In three years Jason Barrett has built a distillery from nothing, earned national accolades for his spirits and added local jobs to Rochester’s economy—all under the age of 30.
Last year, Barrett, 28, successfully led his company, Black Button Distilling, to expand distribution to 11 states. This year he plans to increase sales by 50 percent.
“2015 was a bit of a whirlwind,” Barrett says. “Luckily we made every order; we kept to our quality standards. We didn’t let any of that slip, but it was very tough.”
Barrett opened the distillery in 2012 in a 5,000-square-foot space on Railroad Street near the public market. A 5,800-square-foot storage facility opened last year to accommodate growth.
This year Barrett decided to limit all manufacturing to the firm’s headquarters.
“85 Railroad Street is our manufacturing hub,” Barrett says. “This is where we make every drop of everything we do. We really committed back in June that Black Button will always be 100 percent made, bottled at the 85 Railroad Street location.”
The decision was difficult but necessary to keep the business focused, he says.
“In essence we put a ceiling on our growth, and granted, that ceiling is high—it’s 5,000 bottles a week—but it does mean there’s an end point to the growth,” Barrett says. “We’re not going to get bigger than that, and some of that was very helpful because it was a realization of, ‘OK, we don’t have to chase every bottle.’
“We now need to build the strongest company, the best company, not the biggest company,” he adds.
Today the company produces 1,450 bottles each week. Barrett expects the staff of seven full-timers will grow to a dozen by the end of the year. Staff additions included a winemaker and brewer who helped boost the health of the firm’s yeast, leading to a 20 percent increase in yield.
“As we’ve started to better nurture our yeast and take care of that yeast colony in a better way, the way the wineries do, we’ve started to see significant positive results that that’s brought to our products both in terms of increased yield but also increased quality,” Barrett says. “It’s a very unusual practice for distilleries. Distilleries really don’t usually worry that much about their yeast, whereas with wineries it’s a critical component.”
The distillery’s nine products include its Citrus Forward Gin, which won multiple awards and was named the “Official Gin of Summer” in July 2015 by Food & Beverage magazine. The accolades prompted calls from distributors.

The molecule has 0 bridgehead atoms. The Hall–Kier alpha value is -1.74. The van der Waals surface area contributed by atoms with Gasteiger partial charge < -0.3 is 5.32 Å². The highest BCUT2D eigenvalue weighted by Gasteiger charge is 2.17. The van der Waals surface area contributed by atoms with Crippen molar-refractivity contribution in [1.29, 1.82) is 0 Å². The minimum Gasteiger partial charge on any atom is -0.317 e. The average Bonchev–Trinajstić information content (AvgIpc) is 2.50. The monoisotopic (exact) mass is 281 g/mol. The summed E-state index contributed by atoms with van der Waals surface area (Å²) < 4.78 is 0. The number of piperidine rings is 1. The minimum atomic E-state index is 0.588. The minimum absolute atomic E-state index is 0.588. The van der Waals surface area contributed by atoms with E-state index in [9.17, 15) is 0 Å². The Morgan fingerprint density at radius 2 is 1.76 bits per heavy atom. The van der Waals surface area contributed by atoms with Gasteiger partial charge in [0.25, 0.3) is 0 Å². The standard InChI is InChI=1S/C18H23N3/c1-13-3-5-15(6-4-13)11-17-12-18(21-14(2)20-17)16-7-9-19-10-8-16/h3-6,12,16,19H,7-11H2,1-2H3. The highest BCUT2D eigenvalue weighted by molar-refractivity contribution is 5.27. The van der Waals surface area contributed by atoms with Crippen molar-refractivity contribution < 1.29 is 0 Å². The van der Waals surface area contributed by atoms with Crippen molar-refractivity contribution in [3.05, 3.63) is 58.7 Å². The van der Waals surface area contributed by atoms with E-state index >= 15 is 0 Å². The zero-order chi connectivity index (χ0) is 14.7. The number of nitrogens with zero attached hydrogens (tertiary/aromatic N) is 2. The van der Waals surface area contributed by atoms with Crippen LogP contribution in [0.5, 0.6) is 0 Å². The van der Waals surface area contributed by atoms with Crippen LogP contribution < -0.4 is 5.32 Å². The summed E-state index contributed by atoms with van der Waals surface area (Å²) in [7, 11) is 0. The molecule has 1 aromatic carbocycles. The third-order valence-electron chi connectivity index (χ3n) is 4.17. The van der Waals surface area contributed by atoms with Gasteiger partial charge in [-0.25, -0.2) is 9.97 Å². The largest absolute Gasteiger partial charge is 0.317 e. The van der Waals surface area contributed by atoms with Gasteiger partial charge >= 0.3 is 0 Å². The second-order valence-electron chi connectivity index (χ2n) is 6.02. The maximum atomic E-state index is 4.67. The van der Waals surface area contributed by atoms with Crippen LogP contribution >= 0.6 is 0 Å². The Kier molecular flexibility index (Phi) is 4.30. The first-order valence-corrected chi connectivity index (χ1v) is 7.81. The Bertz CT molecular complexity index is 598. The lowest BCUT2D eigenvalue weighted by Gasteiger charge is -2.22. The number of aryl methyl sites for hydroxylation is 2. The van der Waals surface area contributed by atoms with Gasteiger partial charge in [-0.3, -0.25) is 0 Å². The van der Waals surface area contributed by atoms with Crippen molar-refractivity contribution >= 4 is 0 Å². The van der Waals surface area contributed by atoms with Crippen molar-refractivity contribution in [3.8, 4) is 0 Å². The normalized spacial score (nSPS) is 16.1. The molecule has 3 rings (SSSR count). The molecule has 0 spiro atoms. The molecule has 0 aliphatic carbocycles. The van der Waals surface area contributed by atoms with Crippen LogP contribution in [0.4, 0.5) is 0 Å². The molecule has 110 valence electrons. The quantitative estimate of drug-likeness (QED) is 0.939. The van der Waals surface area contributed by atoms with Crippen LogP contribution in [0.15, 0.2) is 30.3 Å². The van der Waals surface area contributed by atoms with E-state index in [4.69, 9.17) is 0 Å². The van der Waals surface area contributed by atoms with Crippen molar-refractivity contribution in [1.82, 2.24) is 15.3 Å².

“It was really the Citrus Forward Gin that launched all of that (growth),” Barrett says. “We had hoped to add, like, two or three states, and in some ways 11 was too many—(we were) a victim of our own success. It was good but it was very explosive growth, which can be very painful on a small organization. We really had to firm up our processes and our procedures in order to ramp up our production.”
Black Button released its bourbon last September, which helped the company move into the black for the year in December.
“That’s what I got into the business to do—to make bourbon,” Barrett says. “To finally see our fully aged bourbon coming due and hitting the shelves and getting that feedback from the market was really just incredibly gratifying and so exciting.
“I don’t consider myself a particularly emotional person, but that was a very emotional state in the fall, just getting to see all the positive reflects of that, getting to see the reviews come in from the critics.”
Entering the craft distilling world was no small challenge.
“I think the biggest thing I’ve learned is that as an entrepreneur you have to get better at not chasing every opportunity,” he says. “You really have to focus and take the ones that are aligned with your business strategy and are going to produce long-term growth. Pretty much each time we’ve gone after something that seemed big and kind of quick, easy money, it’s either not panned out or it’s come back to have negative consequences otherwise.”
Roughly 400 craft distilleries were operating around the country when Barrett entered the industry in 2012. Today there are roughly 700, including 76 in New York. Local distillery owners share a camaraderie, he says.
“In many ways we really don’t look at them as competition,” Barrett says. “First of all, there’s so few people that know how to run the equipment that we run that you end up becoming very friendly with the folks who run similar equipment—because you can only geek out and talk about yeast health with so many people in this world.”
Producing 5,000 bottles a week will take a lot of effort, but the staff Barrett has selected to surround himself with has made everything worth it, he says.
“The most exciting thing is getting to work with my staff,” Barrett says. “It’s a lot of long hours, it’s a lot of hard work (and) it’s just amazing to get to know these other people on a very personal level and see what this dream can mean for them. Black Button is bigger than I would have ever imagined it because my staff has made it their own.”
Black Button’s head distiller won’t sit still anytime soon.
“The most interesting thing to me people (ask is), ‘What’s the exit strategy?’” Barrett says. “I like what we’re doing here; I don’t really have an exit strategy.”
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